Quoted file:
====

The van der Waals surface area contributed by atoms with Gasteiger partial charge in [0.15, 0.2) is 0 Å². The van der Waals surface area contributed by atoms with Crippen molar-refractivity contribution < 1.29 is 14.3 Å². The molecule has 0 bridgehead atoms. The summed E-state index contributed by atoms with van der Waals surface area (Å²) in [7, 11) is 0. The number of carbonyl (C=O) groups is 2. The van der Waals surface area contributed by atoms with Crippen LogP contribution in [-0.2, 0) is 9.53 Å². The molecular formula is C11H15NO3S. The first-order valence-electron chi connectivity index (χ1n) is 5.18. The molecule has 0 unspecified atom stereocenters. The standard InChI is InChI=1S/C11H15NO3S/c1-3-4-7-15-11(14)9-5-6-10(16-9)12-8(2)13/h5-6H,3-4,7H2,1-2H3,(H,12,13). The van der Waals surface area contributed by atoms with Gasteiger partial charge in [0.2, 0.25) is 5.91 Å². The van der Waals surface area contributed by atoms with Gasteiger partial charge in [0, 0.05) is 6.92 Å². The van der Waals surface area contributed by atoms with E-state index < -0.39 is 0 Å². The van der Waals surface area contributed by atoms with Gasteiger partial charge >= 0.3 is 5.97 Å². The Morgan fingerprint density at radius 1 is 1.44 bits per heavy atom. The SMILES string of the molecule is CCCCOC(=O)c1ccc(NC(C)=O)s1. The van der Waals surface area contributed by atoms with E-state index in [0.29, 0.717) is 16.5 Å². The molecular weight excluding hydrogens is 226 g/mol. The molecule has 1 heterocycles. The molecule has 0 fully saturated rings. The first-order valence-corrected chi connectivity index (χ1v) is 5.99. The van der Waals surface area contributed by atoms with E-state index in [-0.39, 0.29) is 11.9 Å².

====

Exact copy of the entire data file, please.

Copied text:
The van der Waals surface area contributed by atoms with Gasteiger partial charge in [0.15, 0.2) is 0 Å². The van der Waals surface area contributed by atoms with Crippen molar-refractivity contribution < 1.29 is 14.3 Å². The molecule has 0 bridgehead atoms. The summed E-state index contributed by atoms with van der Waals surface area (Å²) in [7, 11) is 0. The number of carbonyl (C=O) groups is 2. The van der Waals surface area contributed by atoms with Crippen LogP contribution in [-0.2, 0) is 9.53 Å². The molecular formula is C11H15NO3S. The first-order valence-electron chi connectivity index (χ1n) is 5.18. The molecule has 0 unspecified atom stereocenters. The standard InChI is InChI=1S/C11H15NO3S/c1-3-4-7-15-11(14)9-5-6-10(16-9)12-8(2)13/h5-6H,3-4,7H2,1-2H3,(H,12,13). The van der Waals surface area contributed by atoms with Gasteiger partial charge in [0.2, 0.25) is 5.91 Å². The van der Waals surface area contributed by atoms with Gasteiger partial charge in [0, 0.05) is 6.92 Å². The van der Waals surface area contributed by atoms with E-state index < -0.39 is 0 Å². The van der Waals surface area contributed by atoms with Gasteiger partial charge >= 0.3 is 5.97 Å². The Morgan fingerprint density at radius 1 is 1.44 bits per heavy atom. The SMILES string of the molecule is CCCCOC(=O)c1ccc(NC(C)=O)s1. The van der Waals surface area contributed by atoms with E-state index in [0.29, 0.717) is 16.5 Å². The molecular weight excluding hydrogens is 226 g/mol. The molecule has 1 heterocycles. The molecule has 0 fully saturated rings. The first-order valence-corrected chi connectivity index (χ1v) is 5.99. The van der Waals surface area contributed by atoms with E-state index in [-0.39, 0.29) is 11.9 Å².